Garments, Granny Squares, Or Amigurumi? How To Find Your First Crochet Project
This article was written by The Zillennial Zine’s fall editorial intern Elizabeth Miller. Find them on Instagram at @Lizzy_7979. If you would like to share an article with The Zillennial, send us an email at firstname.lastname@example.org.
One of the most highly debated topics in the crochet community is the ideal first project for beginner crocheters. Especially online, the crochet community welcomes beginners with open arms. We are thrilled to see new faces join us! But when these beginners ask us for projects, a debate erupts. Which project is best for a beginner? What does the beginner know how to do? What do they wish to practice? What do they want to make? While there is no one-size-fits-all answer, here is a guide to help you find out what your first project should be. We’ll go through the pros and cons of three main types of crochet projects: garments, granny squares and amigurumi.
Garment patterns are for projects that you can wear. They can range from simple hats and scarves to intricate shawls, pants and more. If you’re a new crocheter looking to make things you or someone else can wear, a garment project may be what you’re looking for.
Other than being able to wear your finished piece, there are lots of other pros to garment projects. Garment projects can be a great way to practice consistency with your stitches, especially when they use the same stitch repetitively. There are lots of simple projects out there, and varying difficulty levels can ease beginner crocheters into trying new stitches and techniques.
However, garment making can get complicated quickly depending on what you’re looking to make. Some patterns will require piecing, or sewing the pieces together to make the finished garment, so not only will you need to be confident in your stitching, but also in figuring out how the pieces will go together. Lots of garments will require you to make a swatch to figure out the gauge so you can size it properly, so I would not recommend those patterns for your first project. Another method for sizing garments is blocking, which is a process of washing or steaming the piece so it holds a specific shape better. This can be complicated, so again, I would not recommend it as a first project. But, these skills can be developed over time, so if you stick with it, you’ll be able to make whatever you set your mind to!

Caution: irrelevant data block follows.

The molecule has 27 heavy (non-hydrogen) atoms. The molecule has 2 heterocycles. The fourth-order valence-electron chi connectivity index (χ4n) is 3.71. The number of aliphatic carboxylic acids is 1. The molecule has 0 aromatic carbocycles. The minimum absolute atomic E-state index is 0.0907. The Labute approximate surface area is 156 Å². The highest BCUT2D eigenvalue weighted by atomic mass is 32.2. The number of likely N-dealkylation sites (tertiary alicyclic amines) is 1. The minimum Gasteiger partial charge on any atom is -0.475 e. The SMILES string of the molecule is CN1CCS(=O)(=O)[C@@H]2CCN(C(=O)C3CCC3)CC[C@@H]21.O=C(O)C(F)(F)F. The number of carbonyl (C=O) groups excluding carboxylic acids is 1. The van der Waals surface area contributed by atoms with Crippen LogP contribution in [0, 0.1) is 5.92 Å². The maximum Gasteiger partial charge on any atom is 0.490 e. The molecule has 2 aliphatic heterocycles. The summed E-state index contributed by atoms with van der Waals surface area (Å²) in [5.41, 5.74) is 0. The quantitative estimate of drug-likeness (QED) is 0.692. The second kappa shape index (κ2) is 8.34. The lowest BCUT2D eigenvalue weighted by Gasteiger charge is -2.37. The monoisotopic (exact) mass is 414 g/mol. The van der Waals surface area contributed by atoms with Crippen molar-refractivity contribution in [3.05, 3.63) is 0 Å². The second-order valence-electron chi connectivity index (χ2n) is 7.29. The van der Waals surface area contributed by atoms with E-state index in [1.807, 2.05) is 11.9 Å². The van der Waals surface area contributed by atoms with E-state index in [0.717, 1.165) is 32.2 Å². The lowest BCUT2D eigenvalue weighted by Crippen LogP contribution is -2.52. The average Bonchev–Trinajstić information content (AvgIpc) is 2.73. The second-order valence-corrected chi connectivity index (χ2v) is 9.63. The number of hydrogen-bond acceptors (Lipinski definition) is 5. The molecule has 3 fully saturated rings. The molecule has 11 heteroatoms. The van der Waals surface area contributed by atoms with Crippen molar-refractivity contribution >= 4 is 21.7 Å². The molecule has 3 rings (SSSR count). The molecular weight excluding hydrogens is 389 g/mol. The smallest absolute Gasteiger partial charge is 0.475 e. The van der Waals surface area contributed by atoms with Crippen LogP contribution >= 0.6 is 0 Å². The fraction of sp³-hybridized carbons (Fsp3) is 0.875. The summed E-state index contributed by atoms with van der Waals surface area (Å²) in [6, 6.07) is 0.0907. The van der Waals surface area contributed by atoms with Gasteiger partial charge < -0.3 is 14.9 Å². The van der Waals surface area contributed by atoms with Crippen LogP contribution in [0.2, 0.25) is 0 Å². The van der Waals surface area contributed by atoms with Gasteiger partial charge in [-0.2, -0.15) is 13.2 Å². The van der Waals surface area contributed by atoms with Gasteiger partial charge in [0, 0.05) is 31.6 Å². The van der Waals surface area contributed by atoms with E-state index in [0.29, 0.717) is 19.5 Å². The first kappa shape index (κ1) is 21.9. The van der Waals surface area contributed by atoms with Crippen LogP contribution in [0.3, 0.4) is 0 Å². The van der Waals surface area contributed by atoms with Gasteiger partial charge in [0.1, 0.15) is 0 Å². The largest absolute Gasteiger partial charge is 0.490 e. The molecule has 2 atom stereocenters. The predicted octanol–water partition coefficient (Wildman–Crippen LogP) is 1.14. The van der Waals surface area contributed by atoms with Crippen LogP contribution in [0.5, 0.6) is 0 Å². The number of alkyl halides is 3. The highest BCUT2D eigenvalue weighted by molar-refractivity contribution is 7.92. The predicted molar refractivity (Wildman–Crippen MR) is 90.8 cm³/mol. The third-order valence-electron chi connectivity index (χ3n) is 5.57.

The granny stitch is a relatively easy and repetitive stitch that is great for beginners. Typically, the granny stitch is used to make a bunch of squares that are then sewn together. You can use them to make a bunch of things, like totes, cardigans, and blankets. They have a cute patchwork look, especially when you use different colors. Another pro is that the motion is very repetitive, so you will also be practicing consistency with your stitches, particularly the double crochet stitch. Also, they are a great introduction to the magic ring.
The con to granny square projects is that you often have to make a lot of them. I mean, a lot. A baby blanket made with small to medium-sized squares will typically require at least 16 squares. Cardigans require about 40 or more, and blankets can end up needing well over a hundred. If you don’t feel like you have the patience to make that many squares, a beginner project like this may not be for you.
Amigurumi is crocheting toys and stuffed animals. These patterns typically start out with a magic ring and work in the round to create the 3-dimensional shapes. A pro is when you follow the pattern closely, you’ll end up with the desired shape. Each round has a few different steps, so the pattern will keep your attention.
Some cons to these patterns as a beginner are that you may be required to color-change, and you need to be confident in your ability to read patterns so you can follow the instructions properly. Patterns may also require you to do some sewing. Not all patterns will include instructions as to which stitches to attach separate parts to (like arms and legs), but make sure you are able to differentiate between individual stitches and rows in case. For example, a pattern might say to attach a leg to the third stitch in the fifth row. Depending on the toy you’re making, the yarn may make it difficult to see where the stitches are as well, especially if you use fuzzy yarn. But, they turn out so cute in the end!
These are the major pros and cons of the different types of crochet patterns. Hopefully, this guide helped you find out which type of project you’re going to try first. Happy stitching!
Which type of project did you try? What are your recommendations for beginner crocheters? Let us know in the comments below!